- Court: 9th Circuit Court of Appeals Archives
- Area(s) of Law: Habeas Corpus
- Date Filed: 01-24-2014
- Case #: 08-99017
- Judge(s)/Court Below: En Banc; Circuit Judge N.R. Smith for the Court; Partial Concurrence by Chief Judge Kozinski; Concurrence by Circuit Judge Watford; Partial Concurrence and Partial Dissent by Judge Callahan; Partial Concurrence and Partial Dissent by Judge Christen
- Full Text Opinion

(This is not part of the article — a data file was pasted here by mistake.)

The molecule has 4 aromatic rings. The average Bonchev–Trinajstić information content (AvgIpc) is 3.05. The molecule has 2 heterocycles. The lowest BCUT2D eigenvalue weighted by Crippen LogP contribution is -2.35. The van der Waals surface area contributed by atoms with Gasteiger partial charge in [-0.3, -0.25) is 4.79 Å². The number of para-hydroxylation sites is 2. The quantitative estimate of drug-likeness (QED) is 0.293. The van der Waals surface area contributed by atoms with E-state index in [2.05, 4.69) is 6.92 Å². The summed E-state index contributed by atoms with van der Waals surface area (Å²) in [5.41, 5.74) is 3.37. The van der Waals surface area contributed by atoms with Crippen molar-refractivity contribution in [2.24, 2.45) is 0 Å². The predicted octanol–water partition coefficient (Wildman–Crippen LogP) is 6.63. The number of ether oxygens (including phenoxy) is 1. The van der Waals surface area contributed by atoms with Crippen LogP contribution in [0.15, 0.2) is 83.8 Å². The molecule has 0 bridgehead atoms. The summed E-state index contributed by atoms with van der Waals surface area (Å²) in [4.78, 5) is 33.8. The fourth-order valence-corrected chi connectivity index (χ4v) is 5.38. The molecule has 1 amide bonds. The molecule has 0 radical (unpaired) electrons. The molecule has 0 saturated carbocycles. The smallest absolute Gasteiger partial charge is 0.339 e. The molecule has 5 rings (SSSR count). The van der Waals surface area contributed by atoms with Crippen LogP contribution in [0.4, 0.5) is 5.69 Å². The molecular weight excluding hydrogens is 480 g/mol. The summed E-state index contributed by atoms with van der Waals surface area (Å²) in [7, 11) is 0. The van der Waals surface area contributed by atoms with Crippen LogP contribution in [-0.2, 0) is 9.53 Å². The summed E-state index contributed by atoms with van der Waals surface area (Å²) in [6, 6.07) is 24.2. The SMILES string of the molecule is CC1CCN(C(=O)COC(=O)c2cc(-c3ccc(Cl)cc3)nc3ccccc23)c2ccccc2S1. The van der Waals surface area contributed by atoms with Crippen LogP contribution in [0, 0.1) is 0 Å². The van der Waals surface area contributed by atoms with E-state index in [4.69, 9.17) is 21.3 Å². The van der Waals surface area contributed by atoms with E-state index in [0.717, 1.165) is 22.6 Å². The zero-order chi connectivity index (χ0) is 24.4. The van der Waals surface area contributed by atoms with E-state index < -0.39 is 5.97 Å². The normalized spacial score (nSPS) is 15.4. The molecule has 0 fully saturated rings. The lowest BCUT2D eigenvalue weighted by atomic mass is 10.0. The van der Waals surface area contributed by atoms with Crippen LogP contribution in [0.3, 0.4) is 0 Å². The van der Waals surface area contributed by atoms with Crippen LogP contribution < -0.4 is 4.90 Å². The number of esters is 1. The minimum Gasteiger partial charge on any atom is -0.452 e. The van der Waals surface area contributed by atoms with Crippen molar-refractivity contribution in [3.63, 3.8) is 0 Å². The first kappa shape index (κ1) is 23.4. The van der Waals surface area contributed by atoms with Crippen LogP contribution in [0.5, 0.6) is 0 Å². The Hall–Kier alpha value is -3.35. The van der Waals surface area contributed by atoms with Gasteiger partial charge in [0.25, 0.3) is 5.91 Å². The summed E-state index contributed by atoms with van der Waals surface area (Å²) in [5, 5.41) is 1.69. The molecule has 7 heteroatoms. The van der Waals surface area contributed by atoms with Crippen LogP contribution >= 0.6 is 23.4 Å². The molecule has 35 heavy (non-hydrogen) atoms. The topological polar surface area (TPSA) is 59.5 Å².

Gregory Dickens was found guilty of the felony murder and armed robberies of two motorists and conspiracy to commit armed robbery. He was sentenced to death for the felony murders. Dickens was denied post-conviction relief ("PCR") and had his sentence and conviction affirmed by the Arizona Supreme Court. A petition for writ of habeas corpus was then filed by Dickens under 28 U.S.C. § 2254 in the U.S. District Court for the District of Arizona which denied his petition and was affirmed on appeal. Both parties appealed for the case to be reheard en banc. Dickens argued that in upholding his death sentence the Arizona Supreme court unreasonably applied Enmund/Tison, that the decision of the Arizona Supreme Court was based on unreasonable determination of facts, and ineffective assistance of counsel at sentencing. The Ninth Circuit, en banc, held that the Arizona Supreme Court did not unreasonably apply Enmund/Tison, that the decision was based on a reasonable determination of facts, and that Dickens was procedurally defaulted from bringing his claim of ineffective assistance of counsel but that the case should be remanded to determine under the U.S. Supreme Court’s decision in Martinez v. Ryan if Dickens could show cause and prejudice. In order to show cause under Martinez on remand, Dickens would have to establish that his claim of ineffective assistance of counsel is substantial, that he was not represented at his initial PCR hearing or had ineffective assistance of counsel, a state PCR hearing was the original review proceeding, and he was required to bring the claim in his initial review as required by state law. AFFIRMED in part, VACATED in part, and REMANDED.